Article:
A variety of cities throughout San Mateo County have released similar statements, as the legislation seeking to sap local control is largely unpopular with officials along the Peninsula. Papan said she expects such an effort caught the attention of lawmakers.
“I believe the letters submitted by cities throughout San Mateo County have been impactful in expressing our concerns and problems with the proposed legislation,” said Papan, who was recently named to represent San Mateo County cities on the Metropolitan Transportation Commission, which is separately pushing a regional housing and financing package with the CASA Compact — The Committee to House the Bay Area.
Wiener’s proposal is not universally opposed by local officials though, as county Supervisor David Canepa said he is hopeful the conversation spurred by the legislation continues to compel more housing development discussions.
“We all want local control, but the issue is the demand for housing is out of control,” he said.
Canepa balanced that perspective by noting some local cities such as Belmont and Burlingame have recently approved more housing construction than years past — a decision he supports. But he said many other cities across the state have been less proactive, and the legislation could force those officials to take necessary action.
Looking ahead, Canepa suggested the months before the legislation is likely reintroduced could be spent looking to local officials who opposed SB 50 for possible alternative solutions.
“You are going to have to demonstrate to us that you are trying to at least solve this issue in some way, shape or form,” he said. “How are you doing it?”
Meanwhile, housing development advocates who believed the proposal was a viable effort to solve the state’s affordability crisis took an even firmer stance illustrating their disgust with the decision.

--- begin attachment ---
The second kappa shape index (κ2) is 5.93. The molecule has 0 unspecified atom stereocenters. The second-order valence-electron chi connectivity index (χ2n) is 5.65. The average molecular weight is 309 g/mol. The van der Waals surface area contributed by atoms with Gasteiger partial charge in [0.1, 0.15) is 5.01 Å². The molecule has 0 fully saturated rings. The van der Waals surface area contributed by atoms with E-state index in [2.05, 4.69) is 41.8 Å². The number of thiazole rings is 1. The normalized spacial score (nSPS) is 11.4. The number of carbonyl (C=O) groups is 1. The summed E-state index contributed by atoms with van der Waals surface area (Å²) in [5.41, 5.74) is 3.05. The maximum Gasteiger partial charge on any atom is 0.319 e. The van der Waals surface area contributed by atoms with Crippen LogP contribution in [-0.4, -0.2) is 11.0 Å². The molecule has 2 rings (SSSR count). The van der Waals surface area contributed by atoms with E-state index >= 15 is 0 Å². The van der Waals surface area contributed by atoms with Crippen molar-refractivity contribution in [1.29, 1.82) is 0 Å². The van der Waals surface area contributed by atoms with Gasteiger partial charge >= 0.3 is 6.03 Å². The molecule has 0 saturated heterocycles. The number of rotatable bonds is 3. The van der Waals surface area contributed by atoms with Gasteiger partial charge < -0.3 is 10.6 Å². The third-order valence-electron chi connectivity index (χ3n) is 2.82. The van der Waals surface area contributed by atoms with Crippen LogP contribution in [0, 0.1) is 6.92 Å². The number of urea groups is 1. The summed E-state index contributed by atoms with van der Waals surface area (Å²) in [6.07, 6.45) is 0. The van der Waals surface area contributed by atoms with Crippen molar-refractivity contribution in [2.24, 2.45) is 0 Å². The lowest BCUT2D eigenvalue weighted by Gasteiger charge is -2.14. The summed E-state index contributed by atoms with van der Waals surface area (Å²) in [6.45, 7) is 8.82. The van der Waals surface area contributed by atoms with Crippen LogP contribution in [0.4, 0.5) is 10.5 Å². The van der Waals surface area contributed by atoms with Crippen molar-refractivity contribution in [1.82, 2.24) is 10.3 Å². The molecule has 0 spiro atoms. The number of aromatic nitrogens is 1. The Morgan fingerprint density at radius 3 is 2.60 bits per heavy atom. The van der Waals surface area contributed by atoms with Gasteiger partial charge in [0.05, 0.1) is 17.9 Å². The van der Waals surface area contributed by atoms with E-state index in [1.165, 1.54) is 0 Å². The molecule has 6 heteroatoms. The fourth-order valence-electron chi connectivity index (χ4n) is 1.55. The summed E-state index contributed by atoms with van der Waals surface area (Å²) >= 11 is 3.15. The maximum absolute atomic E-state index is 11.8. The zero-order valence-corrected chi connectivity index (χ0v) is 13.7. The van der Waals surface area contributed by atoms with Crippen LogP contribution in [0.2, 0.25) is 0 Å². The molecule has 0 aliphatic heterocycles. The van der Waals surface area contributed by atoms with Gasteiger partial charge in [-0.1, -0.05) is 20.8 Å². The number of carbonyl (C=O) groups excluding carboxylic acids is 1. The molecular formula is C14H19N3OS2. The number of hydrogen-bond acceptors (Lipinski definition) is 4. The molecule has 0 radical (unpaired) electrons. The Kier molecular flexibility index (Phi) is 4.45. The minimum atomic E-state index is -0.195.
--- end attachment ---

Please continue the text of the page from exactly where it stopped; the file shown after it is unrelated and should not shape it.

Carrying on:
“The Senate Appropriations Committee just shafted lower and middle-income and younger Californians who are being crushed by our housing availability and affordability catastrophe in order to appease wealthy, incumbent, suburban homeowners. It’s a total embarrassment,” said Michael Lane, deputy director of affordable housing advocacy organization Silicon Valley at Home. Lane is also on the board of directors for the Housing Leadership Council of San Mateo County.
Amie Fishman, executive director of the Nonprofit Housing Association of Northern California, expressed a mix of frustration and optimism with the decision.
“While we’re extremely disappointed by today’s decision to turn SB 50 into a two-year bill, delaying solutions while families suffer, [the Nonprofit Housing Association] is determined to keep working to make SB 50 a reality,” she said in a prepared statement.
Canepa too said he hopes the spirit of the legislation prevails over the coming months as local officials continue to seek other ways to make the Peninsula more affordable.
“Cities need to stay motivated to build more housing. And if they think that SB 50 is going to go away, that shouldn’t deter them from the responsibility of building housing and we have a beautiful opportunity to do that in our county,” he said.